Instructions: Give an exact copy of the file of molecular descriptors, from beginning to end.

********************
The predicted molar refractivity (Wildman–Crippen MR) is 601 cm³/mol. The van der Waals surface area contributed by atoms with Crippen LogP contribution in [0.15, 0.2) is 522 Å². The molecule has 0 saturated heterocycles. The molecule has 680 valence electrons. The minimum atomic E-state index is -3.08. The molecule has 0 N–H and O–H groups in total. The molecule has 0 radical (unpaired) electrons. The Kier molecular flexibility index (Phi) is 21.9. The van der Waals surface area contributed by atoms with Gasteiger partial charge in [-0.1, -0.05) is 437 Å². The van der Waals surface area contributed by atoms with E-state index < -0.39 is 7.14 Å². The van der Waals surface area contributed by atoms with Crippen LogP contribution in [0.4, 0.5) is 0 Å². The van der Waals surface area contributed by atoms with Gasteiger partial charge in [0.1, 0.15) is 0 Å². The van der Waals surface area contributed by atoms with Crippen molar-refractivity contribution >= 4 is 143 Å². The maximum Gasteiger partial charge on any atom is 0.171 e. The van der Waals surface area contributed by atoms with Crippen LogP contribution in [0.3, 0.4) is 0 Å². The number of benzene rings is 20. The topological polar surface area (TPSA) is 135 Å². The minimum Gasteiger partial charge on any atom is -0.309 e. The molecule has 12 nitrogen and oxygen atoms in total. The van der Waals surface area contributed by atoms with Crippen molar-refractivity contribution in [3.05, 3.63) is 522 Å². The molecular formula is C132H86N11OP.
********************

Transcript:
The predicted molar refractivity (Wildman–Crippen MR) is 601 cm³/mol. The van der Waals surface area contributed by atoms with Crippen LogP contribution in [0.15, 0.2) is 522 Å². The molecule has 0 saturated heterocycles. The molecule has 680 valence electrons. The minimum atomic E-state index is -3.08. The molecule has 0 N–H and O–H groups in total. The molecule has 0 radical (unpaired) electrons. The Kier molecular flexibility index (Phi) is 21.9. The van der Waals surface area contributed by atoms with Gasteiger partial charge in [-0.1, -0.05) is 437 Å². The van der Waals surface area contributed by atoms with E-state index < -0.39 is 7.14 Å². The van der Waals surface area contributed by atoms with Crippen LogP contribution in [0.4, 0.5) is 0 Å². The van der Waals surface area contributed by atoms with Gasteiger partial charge in [0.1, 0.15) is 0 Å². The van der Waals surface area contributed by atoms with Crippen molar-refractivity contribution >= 4 is 143 Å². The maximum Gasteiger partial charge on any atom is 0.171 e. The van der Waals surface area contributed by atoms with Crippen LogP contribution in [0.3, 0.4) is 0 Å². The number of benzene rings is 20. The topological polar surface area (TPSA) is 135 Å². The minimum Gasteiger partial charge on any atom is -0.309 e. The molecule has 12 nitrogen and oxygen atoms in total. The van der Waals surface area contributed by atoms with Crippen molar-refractivity contribution in [3.05, 3.63) is 522 Å². The molecular formula is C132H86N11OP.